Between the ages of 3 and 4, children begin hitting physical, emotional, social and cognitive milestones in rapid succession, explains the American Academy of Pediatrics HealthyChildren.org website. You want to be there for your child as she progresses through those milestones, and play can be an ideal way to engage and educate her at the same time. Keep your youngster happily busy with activities and games designed to stimulate, educate and entertain in a variety of daily situations.
Youngsters in the 3- to 4-year age range often enjoy listening to and singing repetitive songs and rhymes. Singing activities with repetitive songs provides opportunities for singing experience, which allows kids to build singing and music skills, according to a document published by Pearson Higher Education. Musical development goes hand-in-hand with critical thinking skills. Play “The Farmer in the Dell” with a group of children by having the youngsters stand in a circle holding hands with one child in the center. Sing the first verse of the song: “The farmer in the dell, the farmer in the dell, hi-ho the derry-o, the farmer in the dell.” Progress through subsequent verses, including the farmer taking a wife, the wife taking a child, the child taking a dog, the dog taking the cat and the cat taking the mouse. With each verse, the child in the center chooses another child to replace him until the last verse when the mouse ends the game in the center.
Building Memory Skills
Play a memory game with pairs of cards. You can make your own deck of card pairs by placing an identical sticker on two index cards. Ready-made memory games are also available for purchase, often featuring characters popular with the preschool set. An enjoyable listening and remembering game involves an ongoing story that everyone tells together, adding alphabetical items to a list. You might start the game with, “We are going to Grandma’s house and we will bring apples.” Each person must take a turn reciting the entire list and adding items in alphabetical order. Using the same example, the next player might add “buttons” to the list by saying, "We are going to Grandma's house and we will bring apples and buttons."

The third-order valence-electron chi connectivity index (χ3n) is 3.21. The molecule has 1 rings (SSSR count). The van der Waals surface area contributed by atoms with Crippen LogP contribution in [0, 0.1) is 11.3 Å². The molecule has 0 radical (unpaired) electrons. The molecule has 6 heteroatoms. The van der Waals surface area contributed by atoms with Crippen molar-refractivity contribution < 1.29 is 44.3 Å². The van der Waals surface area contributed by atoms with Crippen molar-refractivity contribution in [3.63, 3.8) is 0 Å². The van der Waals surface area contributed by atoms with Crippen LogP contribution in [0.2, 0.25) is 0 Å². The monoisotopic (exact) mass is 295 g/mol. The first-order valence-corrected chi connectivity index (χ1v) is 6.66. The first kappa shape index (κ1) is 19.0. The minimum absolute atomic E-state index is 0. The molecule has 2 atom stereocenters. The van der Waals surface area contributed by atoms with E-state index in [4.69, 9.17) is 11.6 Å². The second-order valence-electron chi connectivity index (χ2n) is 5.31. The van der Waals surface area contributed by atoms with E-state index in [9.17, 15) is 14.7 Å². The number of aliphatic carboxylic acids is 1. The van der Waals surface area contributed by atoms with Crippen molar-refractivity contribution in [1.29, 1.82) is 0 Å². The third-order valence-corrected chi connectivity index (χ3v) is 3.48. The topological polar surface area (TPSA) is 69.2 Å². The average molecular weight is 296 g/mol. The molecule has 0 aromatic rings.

Fantasy and imaginative play becomes high on a preschooler’s list. Not only do kids delight in pretending, but it also builds communication skills and cognitive development. Pretend play also encourages socialization with peers, states cognitive psychologist Scott Barry Kaufman, writing for Psychology Today. Perhaps your youngster would enjoy wearing a superhero costume while playing a game of freeze tag with other kids. Provide puppet characters and encourage your kids to put on a puppet show to act out the story from a favorite storybook, suggests the Scholastic website. Pitch a tent in the living room by throwing a blanket over a table and create a camping out game with sleeping bags, pillows and singing around a pretend campfire. Set up a pretend grocery store or library and let your kids enjoy recreating these pretend venues.
Youngsters benefit from physical activity because it provides important exercise. Physical activity also enables them to increase the strength and coordination necessary for developing gross motor skills such as throwing and bouncing a ball, hopping and skipping, states the Lancaster General Wellness Center. Set up an obstacle course for your little ones, featuring a variety of objects to move under, over, around and through, suggests the Lancaster General Wellness Center. Some possible ideas include large boxes to crawl through, a rope to jump over, a table to crawl under and a step stool to climb over. Kids might also enjoy the opportunity to play a variation of Simon Says with one child demonstrating animal noises or movements and the other youngsters imitating the noises and movements.
Play board games with your preschooler for quiet entertainment. Board games have value because they teach basic skills such as patience, taking turns and counting in sequence. Chutes and Ladders and Candy Land are ideal for preschoolers because reading is not necessary to reap the benefits of these games. A game of "Go Fish" might be enjoyable for your 3- or 4-year-old youngster as well as serve as an introductory game for learning numbers and card suits.